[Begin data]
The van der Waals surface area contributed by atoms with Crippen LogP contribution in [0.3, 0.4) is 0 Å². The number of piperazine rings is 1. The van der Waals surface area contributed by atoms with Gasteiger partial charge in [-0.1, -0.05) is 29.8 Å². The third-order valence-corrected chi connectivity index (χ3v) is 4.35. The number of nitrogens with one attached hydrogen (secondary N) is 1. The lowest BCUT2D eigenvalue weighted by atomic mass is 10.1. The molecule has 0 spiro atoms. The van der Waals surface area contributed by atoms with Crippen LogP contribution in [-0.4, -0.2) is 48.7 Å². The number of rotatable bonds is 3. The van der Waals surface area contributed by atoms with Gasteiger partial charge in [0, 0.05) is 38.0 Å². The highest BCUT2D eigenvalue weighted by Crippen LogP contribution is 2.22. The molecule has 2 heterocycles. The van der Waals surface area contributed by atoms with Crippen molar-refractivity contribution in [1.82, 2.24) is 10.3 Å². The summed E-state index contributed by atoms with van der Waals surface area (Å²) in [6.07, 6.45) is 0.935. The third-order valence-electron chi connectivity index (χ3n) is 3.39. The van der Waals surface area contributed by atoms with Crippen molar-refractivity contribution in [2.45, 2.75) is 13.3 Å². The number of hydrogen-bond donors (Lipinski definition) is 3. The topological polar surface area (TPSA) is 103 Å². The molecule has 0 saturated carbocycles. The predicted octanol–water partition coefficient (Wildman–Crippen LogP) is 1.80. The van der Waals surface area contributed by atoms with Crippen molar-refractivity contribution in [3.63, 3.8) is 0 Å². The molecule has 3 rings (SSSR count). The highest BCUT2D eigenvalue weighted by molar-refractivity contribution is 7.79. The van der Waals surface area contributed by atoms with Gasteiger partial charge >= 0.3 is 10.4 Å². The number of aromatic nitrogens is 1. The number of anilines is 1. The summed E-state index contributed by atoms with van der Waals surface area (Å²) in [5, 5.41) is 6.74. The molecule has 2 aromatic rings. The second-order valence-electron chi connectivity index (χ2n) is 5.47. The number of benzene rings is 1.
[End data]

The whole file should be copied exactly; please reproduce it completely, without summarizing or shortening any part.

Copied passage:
The van der Waals surface area contributed by atoms with Crippen LogP contribution in [0.3, 0.4) is 0 Å². The number of piperazine rings is 1. The van der Waals surface area contributed by atoms with Gasteiger partial charge in [-0.1, -0.05) is 29.8 Å². The third-order valence-corrected chi connectivity index (χ3v) is 4.35. The number of nitrogens with one attached hydrogen (secondary N) is 1. The lowest BCUT2D eigenvalue weighted by atomic mass is 10.1. The molecule has 0 spiro atoms. The van der Waals surface area contributed by atoms with Crippen LogP contribution in [-0.4, -0.2) is 48.7 Å². The number of rotatable bonds is 3. The van der Waals surface area contributed by atoms with Gasteiger partial charge in [0, 0.05) is 38.0 Å². The highest BCUT2D eigenvalue weighted by Crippen LogP contribution is 2.22. The molecule has 2 heterocycles. The van der Waals surface area contributed by atoms with Crippen molar-refractivity contribution in [1.82, 2.24) is 10.3 Å². The summed E-state index contributed by atoms with van der Waals surface area (Å²) in [6.07, 6.45) is 0.935. The third-order valence-electron chi connectivity index (χ3n) is 3.39. The van der Waals surface area contributed by atoms with Crippen molar-refractivity contribution in [2.45, 2.75) is 13.3 Å². The number of hydrogen-bond donors (Lipinski definition) is 3. The topological polar surface area (TPSA) is 103 Å². The molecule has 0 saturated carbocycles. The predicted octanol–water partition coefficient (Wildman–Crippen LogP) is 1.80. The van der Waals surface area contributed by atoms with Crippen molar-refractivity contribution in [3.63, 3.8) is 0 Å². The molecule has 3 rings (SSSR count). The highest BCUT2D eigenvalue weighted by molar-refractivity contribution is 7.79. The van der Waals surface area contributed by atoms with Gasteiger partial charge >= 0.3 is 10.4 Å². The number of aromatic nitrogens is 1. The number of anilines is 1. The summed E-state index contributed by atoms with van der Waals surface area (Å²) in [5, 5.41) is 6.74. The molecule has 2 aromatic rings. The second-order valence-electron chi connectivity index (χ2n) is 5.47. The number of benzene rings is 1.